Moncada fielding woes spotlighted in loss to Guardians originally appeared on NBC Sports Chicago
The tone of the White Sox’ season-jeopardizing 8-2 loss to the Cleveland Guardians was set early.
After Steven Kwan did what Steven Kwan does best — led off the top of the first inning with a line drive single to right field — Amed Rosario stepped to the plate and tapped a soft grounder to third base.
Yoán Moncada fielded that grounder and fired to first, but in too casual fashion. Sprinting down the line, Rosario beat out the infield single, setting the Guardians up with two runners on and nobody out.
Unfortunately, Moncada’s tough day at the office was just getting started. Three batters later, with the bases loaded and one out, he skipped a throw to José Abreu that could have sealed an inning-ending double play, but instead allowed an unearned run to score. The following pitch saw Andrés Giménez scorch a ground ball that deflected off Moncada’s glove for a single, allowing another run across.
Then, on the first pitch of the top of the third inning, Moncada and outfielder Andrew Vaughn nearly collided while chasing a Josh Naylor pop fly in shallow left. The ball kicked off Vaughn’s glove for an error and Naylor crossed home plate two batters later.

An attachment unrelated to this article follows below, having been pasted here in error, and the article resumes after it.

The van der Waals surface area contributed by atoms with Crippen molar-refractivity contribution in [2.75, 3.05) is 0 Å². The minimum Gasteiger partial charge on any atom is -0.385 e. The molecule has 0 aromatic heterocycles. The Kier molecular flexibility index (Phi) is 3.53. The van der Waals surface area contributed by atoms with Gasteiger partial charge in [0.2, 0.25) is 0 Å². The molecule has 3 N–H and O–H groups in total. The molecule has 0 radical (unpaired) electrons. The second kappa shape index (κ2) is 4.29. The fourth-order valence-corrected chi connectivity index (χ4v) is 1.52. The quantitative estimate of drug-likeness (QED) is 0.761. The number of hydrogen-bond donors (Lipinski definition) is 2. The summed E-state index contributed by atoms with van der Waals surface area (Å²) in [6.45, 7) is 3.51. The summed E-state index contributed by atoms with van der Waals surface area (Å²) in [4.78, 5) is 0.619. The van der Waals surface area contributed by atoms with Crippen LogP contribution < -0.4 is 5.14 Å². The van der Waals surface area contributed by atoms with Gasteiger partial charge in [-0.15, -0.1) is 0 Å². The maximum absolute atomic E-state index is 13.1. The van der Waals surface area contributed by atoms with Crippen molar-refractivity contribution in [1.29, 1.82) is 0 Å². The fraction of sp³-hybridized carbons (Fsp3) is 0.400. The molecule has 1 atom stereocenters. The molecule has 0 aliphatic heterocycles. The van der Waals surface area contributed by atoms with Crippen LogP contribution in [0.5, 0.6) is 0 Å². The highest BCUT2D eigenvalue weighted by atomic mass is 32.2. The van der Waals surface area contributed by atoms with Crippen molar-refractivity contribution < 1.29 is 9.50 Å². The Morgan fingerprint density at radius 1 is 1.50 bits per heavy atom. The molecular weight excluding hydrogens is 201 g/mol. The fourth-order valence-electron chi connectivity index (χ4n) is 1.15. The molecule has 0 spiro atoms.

Predictably, that first inning — and Moncada’s role in it — were topics of conversation in acting manager Miguel Cairo’s postgame media session with reporters.
“He (Moncada) went and got it and he (Rosario) was safe at first,” Cairo told reporters when asked his vantage point on Rosario’s infield single.
Asked if he discussed the play with Moncada after the game, Cairo added: “After that I said something, but that stayed in the dugout and that stayed in the clubhouse. That’s something that’s between him and me and that’s it.”
Moncada also spoke to reporters postgame through team interpreter Billy Russo and went into a tad more detail.
“I didn’t want to get into the difficult bounce. That was my read of the ground ball,” Moncada said through Russo. “(I) just preferred to stay back and then tried to rush it at the end. But it wasn’t enough.”
Moncada later added that his conversation with Cairo involved him explaining his thought process on the play just as he had to reporters.
A blowout loss of Wednesday’s game’s magnitude does not come down to one player. Moncada, in fact, accounted for one of the White Sox’ two runs with a solo home run in the bottom of the fourth inning.
But the sloppiness not only directly led to runs — the Guardians scored two in the first and three in the third en route to eventually building a 6-0 lead — they also added high-leverage mileage to starting pitcher Lance Lynn. Lynn allowed six runs in six innings, but only three of them were earned.
It was an extension of Tuesday night’s 11th inning, when Cleveland scored five runs with the aid of a handful of White Sox miscues on their way to a pivotal 10-7 victory.
“We didn’t play good. They played better than us,” Cairo told reporters. “They came to play today. We didn’t.”
The truth of those words was plain for all to see.
NBC Sports Chicago’s Tim Stebbins contributed.
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